The Ganges – More Than Just a River

ā€œGanga is really something. You have contact with her and it’s unforgettable for the rest of your life. It’s not like any river that you’ve ever seen.ā€

Thom Knoles

Few rivers have a name as iconic as the Ganges River in India. 

At over 1550 miles (2,500 kms) long, it winds its way from the Himalayas to the Bay of Bengal, passing a population of over 650 million along the way, making it the most populated river basin in the world.

But there is more to the Ganges than just a body of water meandering through the landscape.

In this episode, Thom brings his beloved Ganges to life. He explains why she plays such a significant role in the spiritual life of Indian citizens and visitors who come from around the world just to bathe in her icy waters. 

Thom leaves us in no doubt that the Ganges will justifiably play a pivotal role in our upcoming 2023 retreat in Rishikesh.

If you’d like to attend the retreat with Thom in Rishikesh India from January 8th to 18th, 2023, please visit Thom’s website for more details, https://thomknoles.com/india-retreat/.

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Episode Highlights

01.

Mother Ganga

(00:45)

02.

The Goddess Whom Everyone Can See

(03:17)

03.

Taking a Dip in Ganga

(05:25)

04.

An Invitation from Swami Kailashanand Giri

(07:19)

05.

Removing Karma from the Physiology

(09:16)

Jai Guru Deva

Transcript

The Ganges – More Than Just a River

[00:45] Mother Ganga

Jai Guru Deva. This is The Vedic Worldview. I’m Thom Knoles. Thank you for listening. Today I would like to talk to you about one of my favorite subjects, my Mother.

What do I mean by my Mother? I don’t mean my dear human mother, who gave me birth and raised me into the shape and form that we all enjoy, and I enjoy specifically. Thank you mother.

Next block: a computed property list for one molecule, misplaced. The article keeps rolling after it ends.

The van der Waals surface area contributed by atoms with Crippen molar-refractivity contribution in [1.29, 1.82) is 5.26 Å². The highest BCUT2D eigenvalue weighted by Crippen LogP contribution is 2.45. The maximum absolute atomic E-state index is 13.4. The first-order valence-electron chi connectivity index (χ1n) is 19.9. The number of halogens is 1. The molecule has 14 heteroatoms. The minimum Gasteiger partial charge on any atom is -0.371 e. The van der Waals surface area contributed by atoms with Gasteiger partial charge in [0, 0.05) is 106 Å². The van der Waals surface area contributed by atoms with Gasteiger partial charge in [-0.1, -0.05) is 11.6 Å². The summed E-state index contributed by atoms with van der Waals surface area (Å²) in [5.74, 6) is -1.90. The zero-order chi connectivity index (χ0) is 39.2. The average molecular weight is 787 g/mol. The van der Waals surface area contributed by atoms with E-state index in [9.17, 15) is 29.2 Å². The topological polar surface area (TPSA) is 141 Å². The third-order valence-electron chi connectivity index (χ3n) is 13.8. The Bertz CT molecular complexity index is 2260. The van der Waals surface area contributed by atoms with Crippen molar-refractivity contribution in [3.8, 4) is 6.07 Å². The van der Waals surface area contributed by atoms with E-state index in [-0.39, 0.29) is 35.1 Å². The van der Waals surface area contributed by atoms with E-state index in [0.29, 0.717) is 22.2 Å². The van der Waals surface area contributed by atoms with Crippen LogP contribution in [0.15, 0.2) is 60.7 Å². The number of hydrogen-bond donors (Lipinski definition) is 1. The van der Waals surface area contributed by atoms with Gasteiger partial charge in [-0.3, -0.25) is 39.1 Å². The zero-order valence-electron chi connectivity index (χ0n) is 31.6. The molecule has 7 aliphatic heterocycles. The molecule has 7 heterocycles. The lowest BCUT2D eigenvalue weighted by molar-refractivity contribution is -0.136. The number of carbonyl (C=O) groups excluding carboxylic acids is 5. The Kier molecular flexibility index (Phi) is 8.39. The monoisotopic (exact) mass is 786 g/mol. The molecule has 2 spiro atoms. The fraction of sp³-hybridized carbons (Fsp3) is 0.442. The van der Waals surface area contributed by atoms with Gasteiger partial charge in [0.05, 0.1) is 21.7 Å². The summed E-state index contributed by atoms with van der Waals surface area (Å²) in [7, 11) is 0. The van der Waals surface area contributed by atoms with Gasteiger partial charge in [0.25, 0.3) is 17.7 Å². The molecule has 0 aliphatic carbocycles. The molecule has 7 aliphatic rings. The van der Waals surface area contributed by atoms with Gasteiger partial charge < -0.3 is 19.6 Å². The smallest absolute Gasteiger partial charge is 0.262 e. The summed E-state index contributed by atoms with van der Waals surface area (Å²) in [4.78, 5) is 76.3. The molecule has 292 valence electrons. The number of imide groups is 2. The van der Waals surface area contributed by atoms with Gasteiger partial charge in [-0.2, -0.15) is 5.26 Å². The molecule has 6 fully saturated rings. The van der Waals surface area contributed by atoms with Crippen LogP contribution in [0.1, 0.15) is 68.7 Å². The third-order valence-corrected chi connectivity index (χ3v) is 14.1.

I mean, Mother with a capital M, which is Ganga. Ganga, G-A-N-G-A, is the Sanskrit way of saying Ganges, the Ganges River of North India.

Mother Ganga, the Ganges River, winds its way right past a canyon, out of which she issues, in Rishikesh itself, there on a clifftop is an amazing hotel called Divine, very appropriately named, where I’ll be holding our 10-day retreat in January of 2023 in Rishikesh, India.

The Ganges River is the largest watercourse of India. It starts its journey coming out of a glacier known as The Cow’s Mouth. And The Cow’s Mouth is a blue glacier way up in the Himalayas. We say Himalayas in the west, in India, they pronounce it their way, Himar-Lia (layas) .

Hima, in Sanskrit, means snow. Laya means an abode. It is also where we get our English word layer. Layer comes from Laya in Sanskrit.

So the abode of snow, and then a glacier, The Cow’s Mouth,  Gomukh, as it’s called. And then out from The Cow’s Mouth comes gushing, bluish glacier water, which begins its trip thousands and thousands of miles down through the Himalayas first, emerging first in the township of Rishikesh where we’ll be staying.

[03:17] The Goddess Whom Everyone Can See

There are certainly other sites further upstream where people live and you can get to Ganga, but they’re very wild, and far from the comforts of Rishikesh where we’ll be staying.

In Rishikesh, the river issues forth from a canyon, right where our accommodation is and is filled with rapids, then it broadens out instantly into about 250 yards wide, broad, silent river, just moving along in its beautiful silent grace.

Ganga is thought of in India as a goddess whom everyone can see. It’s considered that in order to see a celestial being, one has to develop, through years of meditation, the deep perceptual acuity, that is the acuteness, perceptual capability, that gives one the ability to recognize, on the surface of every object, the celestial world and the worlds of beings, and primary amongst those would be one great being, a feminine being by the name of Ganga.